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Wednesday, Sep 20, 2017
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Get your fill of gag grouper while you can

It's going to be short but, hopefully, sweet. This year's gag grouper season, which opens July 1, will run just four months to the end of October. Since there's been no harvest and no targeting of these tasty reef dwellers since last November, however, odds are many of the prime numbers are covered up with keepers just waiting for a pinfish or a frozen cigar minnow to drop from above. Gags are among the favorites of reef anglers because of their large average size and fighting ability – as well as their very tasty fillets. Gag grouper harvest has been closed in the Gulf since Nov. 16. Formerly, the season was closed only during the spawn, from Jan. 1 to March 31, with nine months of open season. The new regulations will cut the open season more than 50 percent, a move the federal regulators say should allow stocks to recover eventually.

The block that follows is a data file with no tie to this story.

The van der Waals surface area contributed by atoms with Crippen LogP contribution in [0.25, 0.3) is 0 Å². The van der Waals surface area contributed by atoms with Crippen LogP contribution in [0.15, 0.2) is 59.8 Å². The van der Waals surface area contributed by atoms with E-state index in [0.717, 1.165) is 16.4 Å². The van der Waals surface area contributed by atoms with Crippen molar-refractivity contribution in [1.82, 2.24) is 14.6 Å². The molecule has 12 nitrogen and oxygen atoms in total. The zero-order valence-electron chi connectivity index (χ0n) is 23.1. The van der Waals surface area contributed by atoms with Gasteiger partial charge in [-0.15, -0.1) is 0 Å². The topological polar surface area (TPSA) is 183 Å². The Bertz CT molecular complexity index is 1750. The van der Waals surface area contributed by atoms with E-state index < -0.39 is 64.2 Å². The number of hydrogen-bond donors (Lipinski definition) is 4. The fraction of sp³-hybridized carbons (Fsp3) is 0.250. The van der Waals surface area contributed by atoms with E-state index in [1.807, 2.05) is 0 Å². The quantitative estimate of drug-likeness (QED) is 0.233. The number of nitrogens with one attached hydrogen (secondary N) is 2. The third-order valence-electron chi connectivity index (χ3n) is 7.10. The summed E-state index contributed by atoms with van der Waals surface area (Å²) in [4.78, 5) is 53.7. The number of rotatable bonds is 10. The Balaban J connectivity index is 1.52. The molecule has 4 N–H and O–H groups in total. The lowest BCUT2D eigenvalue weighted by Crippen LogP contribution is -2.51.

Recreational anglers have questioned the accuracy of federal fishery statistics, citing frequent catches of more than 50 gags a day while fishing for other species. But federal scientists say that though small to medium-sized gags are abundant, numbers of adult males, which convert from females at about age 10, are extremely low on the offshore reefs, endangering the spawning cycle if more fish are not allowed to reach full maturity. Be that as it may, the gag-rush will be on starting on July 1. One area that just about anyone with a boat can try is the shipping channel in Tampa Bay. Here, water drops from about 20 feet to the 42-foot deep cut, leaving miles of exposed rock along the edges – grouper country, because gags are never found far from rock. Trolling is the usual tactic in "the ditch." Well-known Tampa area angler Vance Tice developed many of the most successful methods for this routine; basically anglers put large jigs, 4 to 8 ounces and up to 8 inches long, down behind downriggers and weighted lead balls that hold them just a few feet off bottom. The secret to getting strikes, says Tice, is to put the lure at least 30 to 50 feet behind the ball. The lures are towed at just a bit more than walking speed, and kept always right along the ledge of the trench except in a few areas where a scatter of rocks from the dredges creates added habitat on the sides. The nice thing about this action is it requires no secret latitude/longitude numbers for success. That's not the case when anglers head offshore, however – there are thousands of square miles of unproductive sand out there and only limited areas where rockpiles, ledges and wrecks attract reef fish. Knowing exactly where these are located is essential. Fortunately, there are a number of commercial charts and booklets, available in most tackle shops that cater to offshore fishing, that can get you started. While the published numbers are often hard-fished, they reveal seams of rock that may run for miles, including many spots that are not regularly fished. Fishing the numbers is an acquired art. Not only do you have to find the spot – not difficult with a GPS – but then you have to put the stern of your boat over that location exactly, no easy matter when it's a hundred feet down and there's a strong current running and plenty of wind to accompany it. Persistence pays, however, and old salts can figure an "anchor course" that will place the boat just right every time. It's then a matter of lowering an assortment of frozen baitfish, or live pinfish, down to the reef and hanging on. A 20-pound gag can put even a big man on his knees for the first minute or so. The bag limit is two gags daily of 22 inches or more as part of a four grouper limit in the Gulf – not much when you consider you may be spending $200 or more on fuel to run out to grouper country and back. But, fortunately, where there are grouper, there are often red snapper, mangrove snapper, grunts, amberjacks and more, so dredging up a nice bag of fish is usually not a problem. And, of course, there's that promise in the future of more fish, bigger fish and longer open seasons if the stocks rebuild according to federal scientists. For more on grouper regulations, visit www.myfwc.com.
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